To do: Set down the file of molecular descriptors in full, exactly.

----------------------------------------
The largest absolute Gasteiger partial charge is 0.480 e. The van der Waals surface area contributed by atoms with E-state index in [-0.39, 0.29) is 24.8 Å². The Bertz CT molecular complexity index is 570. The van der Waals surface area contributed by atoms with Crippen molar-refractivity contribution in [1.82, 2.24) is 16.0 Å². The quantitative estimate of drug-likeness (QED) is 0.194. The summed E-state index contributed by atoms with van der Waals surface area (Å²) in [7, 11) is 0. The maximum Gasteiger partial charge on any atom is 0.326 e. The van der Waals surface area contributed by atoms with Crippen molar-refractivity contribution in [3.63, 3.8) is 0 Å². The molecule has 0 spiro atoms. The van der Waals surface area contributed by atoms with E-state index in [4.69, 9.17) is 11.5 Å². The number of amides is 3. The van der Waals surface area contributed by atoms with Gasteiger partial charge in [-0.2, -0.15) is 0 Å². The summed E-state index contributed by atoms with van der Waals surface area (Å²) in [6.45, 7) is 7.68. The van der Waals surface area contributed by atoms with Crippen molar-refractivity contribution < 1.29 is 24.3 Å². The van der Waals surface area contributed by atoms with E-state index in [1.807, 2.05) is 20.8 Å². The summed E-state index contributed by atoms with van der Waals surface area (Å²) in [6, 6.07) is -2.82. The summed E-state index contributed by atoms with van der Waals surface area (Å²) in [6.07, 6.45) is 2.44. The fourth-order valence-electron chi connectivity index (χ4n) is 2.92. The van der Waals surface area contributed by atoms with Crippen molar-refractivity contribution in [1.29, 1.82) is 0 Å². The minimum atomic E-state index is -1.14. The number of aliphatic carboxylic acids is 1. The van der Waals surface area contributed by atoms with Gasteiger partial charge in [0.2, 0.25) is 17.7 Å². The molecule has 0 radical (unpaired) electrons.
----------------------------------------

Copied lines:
The largest absolute Gasteiger partial charge is 0.480 e. The van der Waals surface area contributed by atoms with E-state index in [-0.39, 0.29) is 24.8 Å². The Bertz CT molecular complexity index is 570. The van der Waals surface area contributed by atoms with Crippen molar-refractivity contribution in [1.82, 2.24) is 16.0 Å². The quantitative estimate of drug-likeness (QED) is 0.194. The summed E-state index contributed by atoms with van der Waals surface area (Å²) in [7, 11) is 0. The maximum Gasteiger partial charge on any atom is 0.326 e. The van der Waals surface area contributed by atoms with Crippen molar-refractivity contribution in [3.63, 3.8) is 0 Å². The molecule has 0 spiro atoms. The van der Waals surface area contributed by atoms with E-state index in [4.69, 9.17) is 11.5 Å². The number of amides is 3. The van der Waals surface area contributed by atoms with Gasteiger partial charge in [-0.2, -0.15) is 0 Å². The summed E-state index contributed by atoms with van der Waals surface area (Å²) in [6.45, 7) is 7.68. The van der Waals surface area contributed by atoms with Crippen molar-refractivity contribution < 1.29 is 24.3 Å². The van der Waals surface area contributed by atoms with E-state index in [1.807, 2.05) is 20.8 Å². The summed E-state index contributed by atoms with van der Waals surface area (Å²) in [6, 6.07) is -2.82. The summed E-state index contributed by atoms with van der Waals surface area (Å²) in [6.07, 6.45) is 2.44. The fourth-order valence-electron chi connectivity index (χ4n) is 2.92. The van der Waals surface area contributed by atoms with Crippen molar-refractivity contribution in [1.29, 1.82) is 0 Å². The minimum atomic E-state index is -1.14. The number of aliphatic carboxylic acids is 1. The van der Waals surface area contributed by atoms with Gasteiger partial charge in [0.2, 0.25) is 17.7 Å². The molecule has 0 radical (unpaired) electrons.